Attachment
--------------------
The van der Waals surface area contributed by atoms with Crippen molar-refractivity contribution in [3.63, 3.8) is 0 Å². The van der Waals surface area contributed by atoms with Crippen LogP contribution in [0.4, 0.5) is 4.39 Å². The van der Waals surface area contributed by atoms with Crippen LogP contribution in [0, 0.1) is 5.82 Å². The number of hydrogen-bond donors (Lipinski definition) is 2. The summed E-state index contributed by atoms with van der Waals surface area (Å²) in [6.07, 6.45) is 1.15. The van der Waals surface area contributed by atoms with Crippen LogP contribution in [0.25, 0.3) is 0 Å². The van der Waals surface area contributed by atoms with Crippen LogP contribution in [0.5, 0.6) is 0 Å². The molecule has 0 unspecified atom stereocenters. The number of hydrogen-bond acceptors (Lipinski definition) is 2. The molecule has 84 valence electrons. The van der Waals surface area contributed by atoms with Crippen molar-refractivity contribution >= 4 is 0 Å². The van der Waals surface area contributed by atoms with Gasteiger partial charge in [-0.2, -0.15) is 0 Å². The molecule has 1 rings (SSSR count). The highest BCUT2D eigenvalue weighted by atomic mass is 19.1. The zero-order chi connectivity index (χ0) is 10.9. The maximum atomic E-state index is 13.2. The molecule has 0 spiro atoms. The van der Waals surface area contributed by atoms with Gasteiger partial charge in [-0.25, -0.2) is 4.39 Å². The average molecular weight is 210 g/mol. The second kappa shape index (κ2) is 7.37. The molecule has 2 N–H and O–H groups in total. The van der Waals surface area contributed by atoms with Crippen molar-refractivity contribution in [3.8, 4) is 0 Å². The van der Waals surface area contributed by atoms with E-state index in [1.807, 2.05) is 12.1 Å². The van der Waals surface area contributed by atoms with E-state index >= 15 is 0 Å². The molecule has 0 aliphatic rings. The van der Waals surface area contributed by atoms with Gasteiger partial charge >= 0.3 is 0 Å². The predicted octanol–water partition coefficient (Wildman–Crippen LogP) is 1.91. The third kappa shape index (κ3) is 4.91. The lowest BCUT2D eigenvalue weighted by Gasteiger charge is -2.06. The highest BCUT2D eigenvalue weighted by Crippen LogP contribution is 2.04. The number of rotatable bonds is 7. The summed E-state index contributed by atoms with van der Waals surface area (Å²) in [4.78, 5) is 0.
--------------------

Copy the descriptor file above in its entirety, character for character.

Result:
The van der Waals surface area contributed by atoms with Crippen molar-refractivity contribution in [3.63, 3.8) is 0 Å². The van der Waals surface area contributed by atoms with Crippen LogP contribution in [0.4, 0.5) is 4.39 Å². The van der Waals surface area contributed by atoms with Crippen LogP contribution in [0, 0.1) is 5.82 Å². The number of hydrogen-bond donors (Lipinski definition) is 2. The summed E-state index contributed by atoms with van der Waals surface area (Å²) in [6.07, 6.45) is 1.15. The van der Waals surface area contributed by atoms with Crippen LogP contribution in [0.25, 0.3) is 0 Å². The van der Waals surface area contributed by atoms with Crippen LogP contribution in [0.5, 0.6) is 0 Å². The molecule has 0 unspecified atom stereocenters. The number of hydrogen-bond acceptors (Lipinski definition) is 2. The molecule has 84 valence electrons. The van der Waals surface area contributed by atoms with Crippen molar-refractivity contribution >= 4 is 0 Å². The van der Waals surface area contributed by atoms with Gasteiger partial charge in [-0.2, -0.15) is 0 Å². The molecule has 1 rings (SSSR count). The highest BCUT2D eigenvalue weighted by atomic mass is 19.1. The zero-order chi connectivity index (χ0) is 10.9. The maximum atomic E-state index is 13.2. The molecule has 0 spiro atoms. The van der Waals surface area contributed by atoms with Gasteiger partial charge in [-0.25, -0.2) is 4.39 Å². The average molecular weight is 210 g/mol. The second kappa shape index (κ2) is 7.37. The molecule has 2 N–H and O–H groups in total. The van der Waals surface area contributed by atoms with Crippen molar-refractivity contribution in [3.8, 4) is 0 Å². The van der Waals surface area contributed by atoms with E-state index in [1.807, 2.05) is 12.1 Å². The van der Waals surface area contributed by atoms with E-state index >= 15 is 0 Å². The molecule has 0 aliphatic rings. The van der Waals surface area contributed by atoms with Gasteiger partial charge >= 0.3 is 0 Å². The predicted octanol–water partition coefficient (Wildman–Crippen LogP) is 1.91. The third kappa shape index (κ3) is 4.91. The lowest BCUT2D eigenvalue weighted by Gasteiger charge is -2.06. The highest BCUT2D eigenvalue weighted by Crippen LogP contribution is 2.04. The number of rotatable bonds is 7. The summed E-state index contributed by atoms with van der Waals surface area (Å²) in [4.78, 5) is 0.